The Cnidarian phylum (cnidarios) is represented by hydras, jellyfish or jellyfish, corals and sea anemones.
The cnidaria are the first animals to have a digestive cavity in the body, a fact that generated the name coenter, highlighting the evolutionary importance of this structure, which was maintained in other animals. The presence of a digestive cavity allowed the animals to ingest larger portions of food, because in it the food can be digested and reduced to smaller pieces, before being absorbed by the cells.
Based on the external aspect of the body, cnidaria present radial symmetry. They are the first animals on the evolutionary scale to have true tissues, although they have not yet formed organs.
In the cnidarian phylum there are basically two morphological types of individuals: the jellyfish, which are native and the polypswhich are sessile. They can form colonies, such as corals (sessile colonies) and caravels (floating colonies).
Polyps and jellyfish, apparently very different forms from each other, have many features in common that define the phylum, as we shall see.
In cnidaria there is a special type of cell called cynidocyte, which despite occurring along the entire surface of the animal, appears in greater quantity in the tentacles. When touched, the cnidocyte launches the nematocyst, a penetrating structure that has a long filament through which the stinging liquid contained within is eliminated. This liquid can cause serious burns to man.
These cells participate in the defense of cnidaria against predators and also in prey capture. Using the substances produced by cnidocytes, they can immediately paralyze the small animals captured by their tentacles.
It was the presence of the cnidocyte that gave the nemo to the phylum Cnidaria (who have cnida = nettle)
Both the polyp and the jellyfish have a mouth that opens in the gastrovascular cavity but have no anus. The food ingested by the mouth, falls into the gastrovascular cavity, where it is partially digested and distributed (hence the name gastro, feeding, and vascular, of circulation).
After the extracellular phase of digestion, the food is absorbed by the cells lining the gastrovascular cavity, completing the digestion.
Digestion is therefore partly extracellular and partly intracellular. Unusable remains are released from the mouth. In the oral region are the tentacles, which participate in the capture of food.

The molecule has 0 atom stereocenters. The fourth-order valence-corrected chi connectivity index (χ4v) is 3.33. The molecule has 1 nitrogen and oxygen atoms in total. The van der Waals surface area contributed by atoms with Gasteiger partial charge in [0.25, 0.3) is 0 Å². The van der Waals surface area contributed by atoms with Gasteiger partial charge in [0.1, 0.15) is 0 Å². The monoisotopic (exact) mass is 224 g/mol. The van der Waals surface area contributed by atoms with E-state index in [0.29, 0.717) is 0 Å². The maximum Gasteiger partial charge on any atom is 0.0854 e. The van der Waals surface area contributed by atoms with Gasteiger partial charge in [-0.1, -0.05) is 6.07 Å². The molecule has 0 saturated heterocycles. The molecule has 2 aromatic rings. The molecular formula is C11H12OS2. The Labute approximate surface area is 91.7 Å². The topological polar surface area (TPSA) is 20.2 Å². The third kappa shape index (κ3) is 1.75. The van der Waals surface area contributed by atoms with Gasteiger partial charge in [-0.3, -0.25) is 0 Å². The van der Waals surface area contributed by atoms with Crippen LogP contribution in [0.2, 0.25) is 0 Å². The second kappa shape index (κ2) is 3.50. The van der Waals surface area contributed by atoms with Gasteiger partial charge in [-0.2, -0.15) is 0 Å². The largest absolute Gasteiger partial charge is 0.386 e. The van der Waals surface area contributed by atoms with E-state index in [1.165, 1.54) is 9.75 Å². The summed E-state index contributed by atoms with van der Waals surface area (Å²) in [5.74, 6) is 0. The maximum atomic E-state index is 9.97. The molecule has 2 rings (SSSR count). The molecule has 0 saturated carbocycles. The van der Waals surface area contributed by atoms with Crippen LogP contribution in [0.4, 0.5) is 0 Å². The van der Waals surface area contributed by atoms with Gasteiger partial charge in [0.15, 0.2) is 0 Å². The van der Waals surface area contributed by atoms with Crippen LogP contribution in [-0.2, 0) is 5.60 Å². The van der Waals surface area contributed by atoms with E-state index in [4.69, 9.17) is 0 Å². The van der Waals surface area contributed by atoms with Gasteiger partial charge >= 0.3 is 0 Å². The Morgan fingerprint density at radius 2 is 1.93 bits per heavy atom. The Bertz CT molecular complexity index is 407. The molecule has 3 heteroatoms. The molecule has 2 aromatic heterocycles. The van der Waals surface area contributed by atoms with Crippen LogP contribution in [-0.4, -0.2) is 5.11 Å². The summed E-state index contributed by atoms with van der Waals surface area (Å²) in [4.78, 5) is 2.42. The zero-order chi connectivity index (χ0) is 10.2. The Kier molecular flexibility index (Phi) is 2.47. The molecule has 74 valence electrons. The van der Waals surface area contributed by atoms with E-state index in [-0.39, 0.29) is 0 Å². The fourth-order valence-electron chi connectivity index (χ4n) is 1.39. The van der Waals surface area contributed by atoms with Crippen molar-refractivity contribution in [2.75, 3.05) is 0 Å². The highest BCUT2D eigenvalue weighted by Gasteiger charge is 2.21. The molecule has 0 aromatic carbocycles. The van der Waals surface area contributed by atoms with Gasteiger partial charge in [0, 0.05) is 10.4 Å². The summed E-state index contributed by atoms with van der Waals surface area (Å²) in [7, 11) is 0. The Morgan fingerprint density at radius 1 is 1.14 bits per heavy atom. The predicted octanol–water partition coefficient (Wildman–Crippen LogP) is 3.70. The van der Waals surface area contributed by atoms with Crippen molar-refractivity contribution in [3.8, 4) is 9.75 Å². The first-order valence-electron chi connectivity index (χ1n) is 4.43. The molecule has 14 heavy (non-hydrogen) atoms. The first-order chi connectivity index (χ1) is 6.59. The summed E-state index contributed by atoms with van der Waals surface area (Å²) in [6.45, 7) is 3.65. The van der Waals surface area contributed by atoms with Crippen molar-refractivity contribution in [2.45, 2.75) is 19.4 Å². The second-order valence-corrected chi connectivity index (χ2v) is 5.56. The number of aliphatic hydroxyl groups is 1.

The cell layers that occur in the cnidaria are: epidermis, which covers the body externally, and the gastrodermis, which lines the gastrovascular cavity. Between the epidermis and the gastroderm there is a gelatinous layer called mesogleia. This layer is more abundant in the jellyfish than in the polyps, so the jellyfish look gelatinous, a fact that earned them the popular name of "jellyfish."
The epidermis and gastroderm are two cell layers derived from embryonic tissues generically called germ leaflets. The epidermis derives from the germ leaflet called ectoderm (ect = external, dermis = lining tissue), which lines the embryo's body externally; Gastrodermis is derived from the leaflet called endoderm (endo= internal), which covers the digestive tract of the embryo. Cnidaria are considered animals diblastics.
Porifers have been considered diblastic in several books, some consider them as ablastic (a = negation; blast - woven). However, porifers develop only up to the blastula, so they do not form embryonic leaflets, which explains the non-formation of true tissue in the phylum.
The other animals are triblastics or triploblastsbecause they have three germinal leaflets: the ectoderm, the endoderm and the mesoderm (meso= in the middle), which develops between the ecto and the endoderm.
The Cnidaria are the first animals to have nerve cells (neurons). In these animals, neurons are diffused throughout the body, which is a primitive condition among animals.
Cnidaria present contraction and extension movements of the body, and may present dislocations. They are therefore the first animals to perform these functions.
Porifers are animals that live fixed to the substrate, showing no displacements.
In polyps, the ability to move is reduced and may be of the "palm-sized" or "somersault" type. In the jellyfish, locomotion is more active, being performed by a mechanism called jet propulsion: the body's lips contract, and the water accumulated in the oral phase of the jellyfish is expelled in jet, causing the animal to move in the opposite direction.
The ability to change body shape by determining movements and displacements is due to the presence of special cells with functions of contraction and distention, but which are not true muscle cells, as they arise from the mesoderm, which only occurs in triblastic animals.
Breathing and excretion occur by diffusion across the entire surface of the body. There are no special structures related to these processes, as is the case with sponges.